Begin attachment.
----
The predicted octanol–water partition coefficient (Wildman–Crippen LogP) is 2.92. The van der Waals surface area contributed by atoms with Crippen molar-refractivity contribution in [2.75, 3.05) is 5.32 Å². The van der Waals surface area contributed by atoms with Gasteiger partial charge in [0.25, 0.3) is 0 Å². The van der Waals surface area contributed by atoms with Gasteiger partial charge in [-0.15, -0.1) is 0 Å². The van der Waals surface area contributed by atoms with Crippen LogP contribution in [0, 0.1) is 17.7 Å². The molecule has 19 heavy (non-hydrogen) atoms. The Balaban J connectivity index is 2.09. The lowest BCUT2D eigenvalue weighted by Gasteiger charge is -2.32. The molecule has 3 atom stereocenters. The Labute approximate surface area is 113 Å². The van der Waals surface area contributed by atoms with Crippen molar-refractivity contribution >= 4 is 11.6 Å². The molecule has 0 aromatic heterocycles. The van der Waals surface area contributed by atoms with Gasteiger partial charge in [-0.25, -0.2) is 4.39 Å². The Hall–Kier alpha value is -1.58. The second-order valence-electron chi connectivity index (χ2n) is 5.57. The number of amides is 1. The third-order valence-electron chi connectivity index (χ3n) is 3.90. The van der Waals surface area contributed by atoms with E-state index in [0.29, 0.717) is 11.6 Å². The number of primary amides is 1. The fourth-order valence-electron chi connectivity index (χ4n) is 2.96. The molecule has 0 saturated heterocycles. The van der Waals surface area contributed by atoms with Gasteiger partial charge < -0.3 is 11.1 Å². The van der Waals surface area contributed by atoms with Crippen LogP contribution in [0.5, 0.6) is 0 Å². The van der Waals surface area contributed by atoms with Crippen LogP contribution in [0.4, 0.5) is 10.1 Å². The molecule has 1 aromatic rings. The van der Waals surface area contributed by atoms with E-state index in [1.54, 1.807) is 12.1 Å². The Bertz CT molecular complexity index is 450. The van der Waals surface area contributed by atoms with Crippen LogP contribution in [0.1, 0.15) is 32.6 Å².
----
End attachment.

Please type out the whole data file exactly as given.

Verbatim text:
The predicted octanol–water partition coefficient (Wildman–Crippen LogP) is 2.92. The van der Waals surface area contributed by atoms with Crippen molar-refractivity contribution in [2.75, 3.05) is 5.32 Å². The van der Waals surface area contributed by atoms with Gasteiger partial charge in [0.25, 0.3) is 0 Å². The van der Waals surface area contributed by atoms with Gasteiger partial charge in [-0.15, -0.1) is 0 Å². The van der Waals surface area contributed by atoms with Crippen LogP contribution in [0, 0.1) is 17.7 Å². The molecule has 19 heavy (non-hydrogen) atoms. The Balaban J connectivity index is 2.09. The lowest BCUT2D eigenvalue weighted by Gasteiger charge is -2.32. The molecule has 3 atom stereocenters. The Labute approximate surface area is 113 Å². The van der Waals surface area contributed by atoms with Crippen molar-refractivity contribution >= 4 is 11.6 Å². The molecule has 0 aromatic heterocycles. The van der Waals surface area contributed by atoms with Gasteiger partial charge in [-0.25, -0.2) is 4.39 Å². The Hall–Kier alpha value is -1.58. The second-order valence-electron chi connectivity index (χ2n) is 5.57. The number of amides is 1. The third-order valence-electron chi connectivity index (χ3n) is 3.90. The van der Waals surface area contributed by atoms with E-state index in [0.29, 0.717) is 11.6 Å². The number of primary amides is 1. The fourth-order valence-electron chi connectivity index (χ4n) is 2.96. The molecule has 0 saturated heterocycles. The van der Waals surface area contributed by atoms with Gasteiger partial charge < -0.3 is 11.1 Å². The van der Waals surface area contributed by atoms with Crippen LogP contribution in [0.5, 0.6) is 0 Å². The van der Waals surface area contributed by atoms with Crippen LogP contribution in [0.4, 0.5) is 10.1 Å². The molecule has 1 aromatic rings. The van der Waals surface area contributed by atoms with E-state index in [1.54, 1.807) is 12.1 Å². The Bertz CT molecular complexity index is 450. The van der Waals surface area contributed by atoms with Crippen LogP contribution in [0.1, 0.15) is 32.6 Å².